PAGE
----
clock menu more-arrow no yes

Filed under:

Congress sends letter to FTC detailing allegations of financial improprieties by Dan Snyder

More details on the accusations against Dan Snyder

Washington Football Team Announces Name Change to Washington Commanders Photo by Rob Carr/Getty Images

Update: Subpoenas have started being issued

Update: The NFL defers to Mary Jo White's sexual harassment investigation into Dan Snyder

The Congressional Committee on Oversight and Reform has sent a letter to the FTC (available for download here via the Washington Post) which details the allegations of financial improprieties committed by Dan Snyder and the Washington Redskins organization. These allegations come from former Washington VP Jason Friedman, who worked for the organization for 24 years, and was involved in ticket sales and customer service.

Little teasers of his testimony have been leaking out from the Committee that included Washington keeping two sets of books, and also withholding ticket sales payments that should have gone into a pool that is split with other NFL teams. This letter, and the Washington Post article that was just published, give details on how Washington allegedly bilked their own fans and other franchises out of money through multiple deceptive practices.

Friedman alleges that he and others were instructed to avoid discussing refundable security deposits with customers. Fans were required to put a 25% deposit on seats, but could get it back after their contract was fulfilled. Barriers were intentionally put in place to discourage fans from getting this money back, and the money was then turned into "juice". One of those accounts belonged to NFL Commissioner Roger Goodell.

Some team executives used the term “juice” to refer to revenue that was intentionally misallocated in the franchise’s accounting system and attributed to unrelated events, the letter says Friedman told the committee. According to the letter, Friedman testified that Snyder and Mitch Gershman, then the team’s chief operating officer, would instruct him to “identify security deposits that are on dormant accounts where, in my estimation, the likelihood of the customer coming forward and asking for their deposit back is as close to zero as possible, and then return the security deposit in the system and convert the credit that would then be on the customer’s account into juice.”

Such allocations would be made in part to avoid contributions to the pool of local revenue that NFL teams must share with the league and other franchises, Friedman told the committee. Friedman told the committee that the practice “occurred over the course of several years” and “was done at the direction and for the benefit of Mr. Snyder,” the letter says. It ended around 2017, Friedman told the committee, after Snyder ordered it to stop through Stephen Choi, the team’s former chief financial officer.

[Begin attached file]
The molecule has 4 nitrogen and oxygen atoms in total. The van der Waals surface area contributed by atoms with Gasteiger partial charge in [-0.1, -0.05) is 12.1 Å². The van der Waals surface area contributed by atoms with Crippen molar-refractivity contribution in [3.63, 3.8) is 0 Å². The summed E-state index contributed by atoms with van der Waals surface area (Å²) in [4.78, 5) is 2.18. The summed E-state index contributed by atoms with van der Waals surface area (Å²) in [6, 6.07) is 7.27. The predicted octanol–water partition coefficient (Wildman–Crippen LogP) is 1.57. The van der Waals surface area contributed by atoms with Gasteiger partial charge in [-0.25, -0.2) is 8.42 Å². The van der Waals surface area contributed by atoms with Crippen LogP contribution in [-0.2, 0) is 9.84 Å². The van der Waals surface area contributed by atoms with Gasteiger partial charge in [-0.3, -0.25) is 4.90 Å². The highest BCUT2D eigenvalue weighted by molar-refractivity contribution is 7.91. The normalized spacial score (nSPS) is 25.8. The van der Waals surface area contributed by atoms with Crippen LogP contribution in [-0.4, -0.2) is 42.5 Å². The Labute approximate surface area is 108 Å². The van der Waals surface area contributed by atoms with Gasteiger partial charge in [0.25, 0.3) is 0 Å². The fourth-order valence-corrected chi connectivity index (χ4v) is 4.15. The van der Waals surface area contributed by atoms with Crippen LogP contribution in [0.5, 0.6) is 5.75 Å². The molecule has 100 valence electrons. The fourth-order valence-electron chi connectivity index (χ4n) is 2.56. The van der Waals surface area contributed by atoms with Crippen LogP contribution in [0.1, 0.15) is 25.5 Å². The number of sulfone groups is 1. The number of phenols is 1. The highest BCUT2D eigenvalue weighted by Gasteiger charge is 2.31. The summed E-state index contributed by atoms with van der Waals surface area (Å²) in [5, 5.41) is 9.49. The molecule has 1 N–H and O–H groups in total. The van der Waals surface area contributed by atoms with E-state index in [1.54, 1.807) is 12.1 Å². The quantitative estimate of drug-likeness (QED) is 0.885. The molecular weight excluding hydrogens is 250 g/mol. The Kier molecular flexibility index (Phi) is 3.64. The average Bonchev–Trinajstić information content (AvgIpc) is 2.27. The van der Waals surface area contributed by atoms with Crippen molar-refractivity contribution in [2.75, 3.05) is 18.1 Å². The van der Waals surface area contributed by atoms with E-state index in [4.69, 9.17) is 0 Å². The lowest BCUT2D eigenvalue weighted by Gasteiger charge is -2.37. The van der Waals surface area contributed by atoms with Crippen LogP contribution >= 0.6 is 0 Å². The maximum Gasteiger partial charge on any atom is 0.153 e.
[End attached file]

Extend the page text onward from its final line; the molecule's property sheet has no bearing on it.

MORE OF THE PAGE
The letter also describes how revenues from ticket sales were underreported to lower the amount owed to other teams. Friedman alleges that the organization started this underreporting scheme after a 15-year waiver by the NFL capping the amount that the team had to share from its club-seating revenue expired in 2012.

“The executives apparently accomplished this by falsely processing or misassigning a portion of ticket revenue from Commanders games as fees related to special events, such as concerts or college football games, which were not subject to revenue sharing with the NFL,” the committee’s letter says.

Friedman told the committee that he “falsely processed” $162,360 of revenue from Commanders game tickets as being derived from a Navy-Notre Dame game at FedEx Field, based on guidance from Choi in a May 6, 2014 email. “The juice goes to Navy vs ND game,” Choi wrote, according to the committee’s letter.

Friedman told the committee the Commanders avoided detection in such a case by charging $55 for a ticket listed in their manifest as costing $44.

There is also testimony about Washington scamming fans into buying higher prices ticket packages by lying about the availability of cheaper seats, the fabled 160k+ season ticket waiting list, and also suing season ticket holders who couldn’t make payments on those plans. But the information about scamming other owners, if it can be proven, remains the biggest problem for Snyder and his continued membership in the NFL owners’ club.

Congress is now getting the Federal Trade Commission involved which is not something the NFL is likely to welcome. Washington has denied the accusations coming from Jason Friedman as they have been released, and will likely continue denying them until more evidence and lawsuits come out. Expect dueling statements as the day progresses, and then we wait for the next bombshell report to come out...